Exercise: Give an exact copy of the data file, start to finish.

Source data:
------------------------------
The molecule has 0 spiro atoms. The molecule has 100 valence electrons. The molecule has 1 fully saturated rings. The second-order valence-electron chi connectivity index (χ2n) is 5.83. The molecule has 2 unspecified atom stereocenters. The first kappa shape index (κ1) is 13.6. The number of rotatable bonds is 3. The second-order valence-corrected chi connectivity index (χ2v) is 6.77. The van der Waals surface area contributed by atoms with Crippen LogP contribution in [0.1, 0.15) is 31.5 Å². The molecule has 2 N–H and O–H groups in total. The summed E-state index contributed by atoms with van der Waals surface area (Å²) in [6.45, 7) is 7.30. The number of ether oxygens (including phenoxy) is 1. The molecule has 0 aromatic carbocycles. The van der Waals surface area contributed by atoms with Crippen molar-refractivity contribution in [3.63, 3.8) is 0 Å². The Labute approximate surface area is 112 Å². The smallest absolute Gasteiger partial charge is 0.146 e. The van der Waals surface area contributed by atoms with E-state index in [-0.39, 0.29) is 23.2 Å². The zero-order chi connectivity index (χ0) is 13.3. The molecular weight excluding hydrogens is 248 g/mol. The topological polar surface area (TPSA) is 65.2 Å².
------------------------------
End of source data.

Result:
The molecule has 0 spiro atoms. The molecule has 100 valence electrons. The molecule has 1 fully saturated rings. The second-order valence-electron chi connectivity index (χ2n) is 5.83. The molecule has 2 unspecified atom stereocenters. The first kappa shape index (κ1) is 13.6. The number of rotatable bonds is 3. The second-order valence-corrected chi connectivity index (χ2v) is 6.77. The van der Waals surface area contributed by atoms with Crippen LogP contribution in [0.1, 0.15) is 31.5 Å². The molecule has 2 N–H and O–H groups in total. The summed E-state index contributed by atoms with van der Waals surface area (Å²) in [6.45, 7) is 7.30. The number of ether oxygens (including phenoxy) is 1. The molecule has 0 aromatic carbocycles. The van der Waals surface area contributed by atoms with Crippen molar-refractivity contribution in [3.63, 3.8) is 0 Å². The Labute approximate surface area is 112 Å². The smallest absolute Gasteiger partial charge is 0.146 e. The van der Waals surface area contributed by atoms with E-state index in [-0.39, 0.29) is 23.2 Å². The zero-order chi connectivity index (χ0) is 13.3. The molecular weight excluding hydrogens is 248 g/mol. The topological polar surface area (TPSA) is 65.2 Å².